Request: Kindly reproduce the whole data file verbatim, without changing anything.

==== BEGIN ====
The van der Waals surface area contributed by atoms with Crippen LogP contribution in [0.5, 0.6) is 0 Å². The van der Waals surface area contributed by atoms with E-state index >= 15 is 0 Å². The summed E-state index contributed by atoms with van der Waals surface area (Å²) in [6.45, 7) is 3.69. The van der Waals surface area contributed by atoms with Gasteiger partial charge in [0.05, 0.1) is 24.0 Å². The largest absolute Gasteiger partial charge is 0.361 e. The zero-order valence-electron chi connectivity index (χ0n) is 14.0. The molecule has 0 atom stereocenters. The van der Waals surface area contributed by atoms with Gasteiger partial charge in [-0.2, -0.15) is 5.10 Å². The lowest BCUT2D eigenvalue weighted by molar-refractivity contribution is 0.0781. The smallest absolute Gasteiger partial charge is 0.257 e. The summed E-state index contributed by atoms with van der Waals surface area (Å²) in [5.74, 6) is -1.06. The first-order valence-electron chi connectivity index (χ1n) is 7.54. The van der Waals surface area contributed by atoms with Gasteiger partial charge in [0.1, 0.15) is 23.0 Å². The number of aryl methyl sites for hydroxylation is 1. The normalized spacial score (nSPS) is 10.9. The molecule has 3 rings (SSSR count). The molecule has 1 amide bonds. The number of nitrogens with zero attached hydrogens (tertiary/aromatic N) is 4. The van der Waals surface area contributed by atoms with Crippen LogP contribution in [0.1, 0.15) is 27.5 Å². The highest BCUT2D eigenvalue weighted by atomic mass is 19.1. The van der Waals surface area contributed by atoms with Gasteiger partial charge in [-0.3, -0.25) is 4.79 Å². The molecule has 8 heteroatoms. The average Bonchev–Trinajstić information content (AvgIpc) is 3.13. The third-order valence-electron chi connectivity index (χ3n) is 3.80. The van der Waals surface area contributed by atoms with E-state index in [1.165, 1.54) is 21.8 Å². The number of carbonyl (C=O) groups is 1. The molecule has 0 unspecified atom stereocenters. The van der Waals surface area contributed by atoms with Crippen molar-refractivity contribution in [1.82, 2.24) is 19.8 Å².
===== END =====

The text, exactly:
The van der Waals surface area contributed by atoms with Crippen LogP contribution in [0.5, 0.6) is 0 Å². The van der Waals surface area contributed by atoms with E-state index >= 15 is 0 Å². The summed E-state index contributed by atoms with van der Waals surface area (Å²) in [6.45, 7) is 3.69. The van der Waals surface area contributed by atoms with Gasteiger partial charge in [0.05, 0.1) is 24.0 Å². The largest absolute Gasteiger partial charge is 0.361 e. The zero-order valence-electron chi connectivity index (χ0n) is 14.0. The molecule has 0 atom stereocenters. The van der Waals surface area contributed by atoms with Gasteiger partial charge in [-0.2, -0.15) is 5.10 Å². The lowest BCUT2D eigenvalue weighted by molar-refractivity contribution is 0.0781. The smallest absolute Gasteiger partial charge is 0.257 e. The summed E-state index contributed by atoms with van der Waals surface area (Å²) in [5.74, 6) is -1.06. The first-order valence-electron chi connectivity index (χ1n) is 7.54. The van der Waals surface area contributed by atoms with Gasteiger partial charge in [0.1, 0.15) is 23.0 Å². The number of aryl methyl sites for hydroxylation is 1. The normalized spacial score (nSPS) is 10.9. The molecule has 3 rings (SSSR count). The molecule has 1 amide bonds. The number of nitrogens with zero attached hydrogens (tertiary/aromatic N) is 4. The van der Waals surface area contributed by atoms with Crippen LogP contribution in [0.1, 0.15) is 27.5 Å². The highest BCUT2D eigenvalue weighted by atomic mass is 19.1. The van der Waals surface area contributed by atoms with Gasteiger partial charge in [-0.3, -0.25) is 4.79 Å². The molecule has 8 heteroatoms. The average Bonchev–Trinajstić information content (AvgIpc) is 3.13. The third-order valence-electron chi connectivity index (χ3n) is 3.80. The van der Waals surface area contributed by atoms with E-state index in [1.165, 1.54) is 21.8 Å². The number of carbonyl (C=O) groups is 1. The molecule has 0 unspecified atom stereocenters. The van der Waals surface area contributed by atoms with Crippen molar-refractivity contribution in [1.82, 2.24) is 19.8 Å².